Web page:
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3g smartphones: the impact on stores and multi channel commerce

With the advent of smart phones and 3G bandwidth, from a consumer standpoint, bricks and clicks worlds are merging fast. What would this mean to the stores of the future and multi-channel commerce?

Many retailers had traditionally kept their stores and ecommerce divisions separate, but several have jumped on the multi channel commerce and are integrating their operations and/ or capabilities. For instance, most store employees were incentivized to close the sales through the stores channel only, but the most progressive companies today have incentivized store representatives to increase e-commerce sales. “Buy online and pick up at store” is the corollary arrangement.

Yet, the paradigm broadly is that the “Attract and Sell” event happens in one channel mainly, which is then supported by “Post-Sale” events in other channels. Post Sale events could be  returns, exchanges and customer service.

Oncoming change: As in-store shoppers start getting quick and easy web access via 3G smartphones, I believe a paradigm shift is happening: the “Attract and Sell” event itself will be split amongst multiple channels. For instance, it will become easier for consumers to shortlist products into a shopping list on their mobile devices, walk into a store, show the list on their devices to the store reps, get store personnel to spend time helping choose the right product, and then go online to find the specific reviews, research the best price, and locate another neighbourhood store (or online retailer) to buy the product from. Throw in the possibility of the consumer getting quick pre-purchase feedback from one’s social network via twitter, and we can start imagining the complex inter-meshing of channels during the “Attract and Sell” even.

The genie is out of the bottle. It is now up to the retailers to decide how they react and manage this change. When faced with this scenario, do they risk losing engaging with the consumer when he pulls out his iphone 3G, or can they do something to quickly redirect such efforts to their own website and close the sale?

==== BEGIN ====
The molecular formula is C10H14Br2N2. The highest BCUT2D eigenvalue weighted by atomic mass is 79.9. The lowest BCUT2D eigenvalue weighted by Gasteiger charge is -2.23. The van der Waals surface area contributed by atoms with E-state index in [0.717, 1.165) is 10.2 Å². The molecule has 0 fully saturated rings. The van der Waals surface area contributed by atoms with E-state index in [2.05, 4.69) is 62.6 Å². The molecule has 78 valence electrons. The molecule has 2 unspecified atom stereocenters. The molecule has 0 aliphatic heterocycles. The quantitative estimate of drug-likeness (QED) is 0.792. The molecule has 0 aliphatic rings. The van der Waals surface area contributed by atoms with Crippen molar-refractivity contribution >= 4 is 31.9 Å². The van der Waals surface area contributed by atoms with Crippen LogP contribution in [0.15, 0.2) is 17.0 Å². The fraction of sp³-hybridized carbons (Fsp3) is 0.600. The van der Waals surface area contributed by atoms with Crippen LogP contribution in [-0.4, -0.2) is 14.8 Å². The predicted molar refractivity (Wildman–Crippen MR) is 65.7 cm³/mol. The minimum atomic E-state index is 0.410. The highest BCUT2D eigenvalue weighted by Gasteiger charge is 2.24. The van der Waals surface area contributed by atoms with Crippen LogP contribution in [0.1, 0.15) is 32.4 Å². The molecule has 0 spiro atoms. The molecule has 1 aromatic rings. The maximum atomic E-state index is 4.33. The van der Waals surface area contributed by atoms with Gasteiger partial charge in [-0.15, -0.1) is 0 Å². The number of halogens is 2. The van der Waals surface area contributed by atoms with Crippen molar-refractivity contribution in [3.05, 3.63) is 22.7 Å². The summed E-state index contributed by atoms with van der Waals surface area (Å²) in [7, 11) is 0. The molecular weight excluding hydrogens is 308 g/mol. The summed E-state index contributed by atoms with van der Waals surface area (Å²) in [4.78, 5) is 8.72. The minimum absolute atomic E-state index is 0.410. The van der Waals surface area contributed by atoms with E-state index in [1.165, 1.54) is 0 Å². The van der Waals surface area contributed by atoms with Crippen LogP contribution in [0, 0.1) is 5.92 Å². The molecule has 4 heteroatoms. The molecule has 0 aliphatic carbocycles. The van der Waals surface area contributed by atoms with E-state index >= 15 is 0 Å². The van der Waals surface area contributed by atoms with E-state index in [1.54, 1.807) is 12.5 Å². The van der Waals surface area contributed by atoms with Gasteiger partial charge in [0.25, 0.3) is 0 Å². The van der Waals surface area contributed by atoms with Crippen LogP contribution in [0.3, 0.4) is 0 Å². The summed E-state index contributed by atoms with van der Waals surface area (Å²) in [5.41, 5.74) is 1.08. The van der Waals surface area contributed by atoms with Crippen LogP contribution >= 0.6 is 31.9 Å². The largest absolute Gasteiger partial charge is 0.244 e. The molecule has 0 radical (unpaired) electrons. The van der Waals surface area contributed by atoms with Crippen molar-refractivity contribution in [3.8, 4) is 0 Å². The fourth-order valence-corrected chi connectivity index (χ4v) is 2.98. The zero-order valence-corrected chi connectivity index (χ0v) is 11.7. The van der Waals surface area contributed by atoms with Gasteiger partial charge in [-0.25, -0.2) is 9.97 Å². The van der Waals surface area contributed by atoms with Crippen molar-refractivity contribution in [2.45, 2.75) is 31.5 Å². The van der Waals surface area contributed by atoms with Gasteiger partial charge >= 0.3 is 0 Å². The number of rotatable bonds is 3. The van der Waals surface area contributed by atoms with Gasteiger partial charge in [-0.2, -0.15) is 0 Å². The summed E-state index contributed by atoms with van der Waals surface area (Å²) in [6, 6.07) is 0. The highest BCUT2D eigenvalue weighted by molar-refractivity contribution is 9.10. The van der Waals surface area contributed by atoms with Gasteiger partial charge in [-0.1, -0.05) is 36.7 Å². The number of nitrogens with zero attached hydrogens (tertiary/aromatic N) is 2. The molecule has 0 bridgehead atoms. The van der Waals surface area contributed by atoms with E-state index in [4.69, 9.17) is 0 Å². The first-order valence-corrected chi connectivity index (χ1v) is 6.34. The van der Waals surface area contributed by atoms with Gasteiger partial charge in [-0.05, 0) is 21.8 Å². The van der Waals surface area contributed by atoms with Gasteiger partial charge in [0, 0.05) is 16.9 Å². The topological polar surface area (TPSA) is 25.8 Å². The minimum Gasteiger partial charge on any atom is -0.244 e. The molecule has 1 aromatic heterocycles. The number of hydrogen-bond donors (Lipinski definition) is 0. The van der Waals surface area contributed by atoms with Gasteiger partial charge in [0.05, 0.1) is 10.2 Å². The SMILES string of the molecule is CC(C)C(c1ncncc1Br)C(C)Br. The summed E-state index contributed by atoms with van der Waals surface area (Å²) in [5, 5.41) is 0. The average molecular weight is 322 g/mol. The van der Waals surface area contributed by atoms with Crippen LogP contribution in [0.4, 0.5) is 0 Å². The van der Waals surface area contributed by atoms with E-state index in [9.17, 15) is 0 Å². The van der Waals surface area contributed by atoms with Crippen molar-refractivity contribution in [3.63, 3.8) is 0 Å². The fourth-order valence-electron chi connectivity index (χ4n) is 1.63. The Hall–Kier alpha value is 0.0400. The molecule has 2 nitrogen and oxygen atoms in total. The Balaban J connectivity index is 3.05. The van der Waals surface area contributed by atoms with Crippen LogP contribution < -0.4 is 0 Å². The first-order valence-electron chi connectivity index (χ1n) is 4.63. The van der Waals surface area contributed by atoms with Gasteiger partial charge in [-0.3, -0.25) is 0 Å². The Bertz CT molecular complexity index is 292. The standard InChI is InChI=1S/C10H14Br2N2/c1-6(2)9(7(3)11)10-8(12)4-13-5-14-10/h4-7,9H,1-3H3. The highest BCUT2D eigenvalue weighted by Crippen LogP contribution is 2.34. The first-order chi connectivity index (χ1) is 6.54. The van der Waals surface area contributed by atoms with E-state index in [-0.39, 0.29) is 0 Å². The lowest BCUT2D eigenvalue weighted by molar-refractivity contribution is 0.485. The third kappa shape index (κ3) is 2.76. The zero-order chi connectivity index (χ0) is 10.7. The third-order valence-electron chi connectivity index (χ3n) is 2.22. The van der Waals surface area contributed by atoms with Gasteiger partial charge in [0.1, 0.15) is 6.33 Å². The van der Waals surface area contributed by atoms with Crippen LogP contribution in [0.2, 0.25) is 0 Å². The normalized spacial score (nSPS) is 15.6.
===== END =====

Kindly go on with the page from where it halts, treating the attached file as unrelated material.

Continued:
Making this happen would mean changes on several fronts, including:

1.       Internal alignment and refining strategies and plans

a.       Internal organization and incentive structures- double counting revenue from cross-channel sales is one viable option.
b.      Pricing and promotion strategies- with the consumer information gap disappearing, store managers would increasingly revisit the question “who are we competing against”, and would need to create innovative in-store pricing and promotion strategies accordingly.
c.       Competitive intelligence strategy- Stores today do perform competitive intelligence on their neighbourhood stores. How can this be made feasible for the web competitors too? Does it have the ROI? The business case is much stronger if a centralized competitive intelligence group, or the ecommerce competitive intelligence group, actively support all stores for the web research. It is important to automate and scale this task though.
d.      Store channel personnel training- including knowledge of their own company ecommerce sites and utilizing the information available from the competitive intelligence groups.
e.      Merchandising strategies- as consumer behavior insights start flowing in through analytics, merchants need to decide which categories can remain competitive in this new environment.

2.       Engaging the consumer
a.       Social listening-  understanding and managing the online chatter about your brand and service
b.      Digital marketing - ensuring the creative, IT and brand managers are aligned in providing a consistent message across channels
c.       Mobile marketing and promotions - the retailer must engage with the consumer early and help build and manage the consumer’s shopping list.
d.      Technology- Hyperlink from the physical to the digital world would be important to quickly get a consumer to refer/ scan an in-store product through his device and quickly be redirected to just the right page on the retailer’s website. Mobile tagging technologies like QR (launched 1994 and more prevalent in Japan today), or “Microsoft Tag” launched last year could help do this, but it is too early to determine what consumers would get comfortable with.
e.      Mobile commerce infrastructure and user experience- must be enhanced to not only convert one’s own prospect, but also the consumer visiting one’s website while at the competitors’ store.

Recognizing some of these imperatives, Infosys is working on helping our clients address these challenges through innovative CPG and Retail focused solutions.



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